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A.1.3. Agricultural land regulations Agricultural land regulations are the same throughout Germany. However, the procedural regulations of the main legal bodies of German land law in Bavaria are in part less strict compared to other federal states (e.g. the minimum size for a permit of a land sale in the procedural regulations of Grundstücksverkehrsgesetz is 2 ha in the federal State Bavaria, compared to 1 ha in Lower Saxony and 0.5 ha in the federal state of Saxony). For further details concerning the agricultural land regulations can be found in the main report for Germany.
Source: ASE 1999, 2001, 2003, 2005, own calculations.
In summary, from 1999 to 2005, the land rent market in the case study region is characterized by increasing prices (growth rate 6 %) and increasing rent share (growth rate 17 %).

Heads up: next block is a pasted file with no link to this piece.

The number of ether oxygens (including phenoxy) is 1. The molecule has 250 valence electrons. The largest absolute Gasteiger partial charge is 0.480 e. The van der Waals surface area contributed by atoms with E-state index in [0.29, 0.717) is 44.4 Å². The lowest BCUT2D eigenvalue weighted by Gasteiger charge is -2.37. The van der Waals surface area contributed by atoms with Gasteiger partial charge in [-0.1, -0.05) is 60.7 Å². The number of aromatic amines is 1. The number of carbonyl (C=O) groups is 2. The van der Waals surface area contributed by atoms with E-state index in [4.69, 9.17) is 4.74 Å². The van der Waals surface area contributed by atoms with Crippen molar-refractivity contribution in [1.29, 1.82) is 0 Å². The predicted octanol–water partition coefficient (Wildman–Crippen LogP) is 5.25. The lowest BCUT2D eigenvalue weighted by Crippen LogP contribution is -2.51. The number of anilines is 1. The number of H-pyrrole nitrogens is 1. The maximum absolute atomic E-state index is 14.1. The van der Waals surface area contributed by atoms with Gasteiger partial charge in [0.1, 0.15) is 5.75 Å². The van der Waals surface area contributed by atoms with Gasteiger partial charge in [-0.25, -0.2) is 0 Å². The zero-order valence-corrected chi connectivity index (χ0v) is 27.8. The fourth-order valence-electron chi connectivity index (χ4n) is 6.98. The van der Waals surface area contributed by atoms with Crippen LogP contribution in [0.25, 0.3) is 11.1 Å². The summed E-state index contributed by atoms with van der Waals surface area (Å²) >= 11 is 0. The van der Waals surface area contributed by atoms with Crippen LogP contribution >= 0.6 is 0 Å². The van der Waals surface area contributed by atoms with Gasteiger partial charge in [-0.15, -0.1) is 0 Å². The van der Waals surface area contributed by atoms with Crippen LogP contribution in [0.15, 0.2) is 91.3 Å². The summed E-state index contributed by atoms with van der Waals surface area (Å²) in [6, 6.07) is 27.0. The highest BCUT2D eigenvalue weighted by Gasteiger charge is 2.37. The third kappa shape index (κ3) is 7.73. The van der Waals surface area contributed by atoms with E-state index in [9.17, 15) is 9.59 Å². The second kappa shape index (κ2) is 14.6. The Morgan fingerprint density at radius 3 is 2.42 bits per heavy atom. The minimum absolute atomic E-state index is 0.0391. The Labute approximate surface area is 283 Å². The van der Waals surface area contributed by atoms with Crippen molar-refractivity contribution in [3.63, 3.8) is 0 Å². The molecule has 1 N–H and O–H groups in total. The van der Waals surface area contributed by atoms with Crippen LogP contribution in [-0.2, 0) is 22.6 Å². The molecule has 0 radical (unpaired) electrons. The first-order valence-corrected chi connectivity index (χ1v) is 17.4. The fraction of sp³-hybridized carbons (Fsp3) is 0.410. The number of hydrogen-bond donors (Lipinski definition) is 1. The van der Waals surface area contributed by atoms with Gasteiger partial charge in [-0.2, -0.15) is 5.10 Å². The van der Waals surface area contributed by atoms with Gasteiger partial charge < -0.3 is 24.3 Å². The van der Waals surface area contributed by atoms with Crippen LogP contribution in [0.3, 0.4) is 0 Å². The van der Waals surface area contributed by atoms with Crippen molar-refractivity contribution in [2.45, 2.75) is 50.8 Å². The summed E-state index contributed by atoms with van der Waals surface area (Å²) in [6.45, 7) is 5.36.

The Bavarian land market’s small volume can be attributed to the prevalence of individual family farms that has developed in this area. The farmers are concerned with traditional values and one of their main aims is to maintain family property. Because of this, they prefer to run their farm part time, even if it is not the most profitable way to use their labour force, instead of renting or selling the land. If they quit the farm business, they will usually rent out their land, but they will not sell it. For further information concerning the rental market in Germany in general can be found in the main report for Germany.
A.1.5. Drivers of land values According to various experts, land sales prices in South East Upper Bavaria are influenced by market forces rather than by policies like decoupling, rural development and other measures.
The critical factors for the land prices are the level of the present agricultural commodity prices and the agricultural productivity of the plot. Irrelevant to the land price are the size of the farm, the development of the city population, and informal institutions.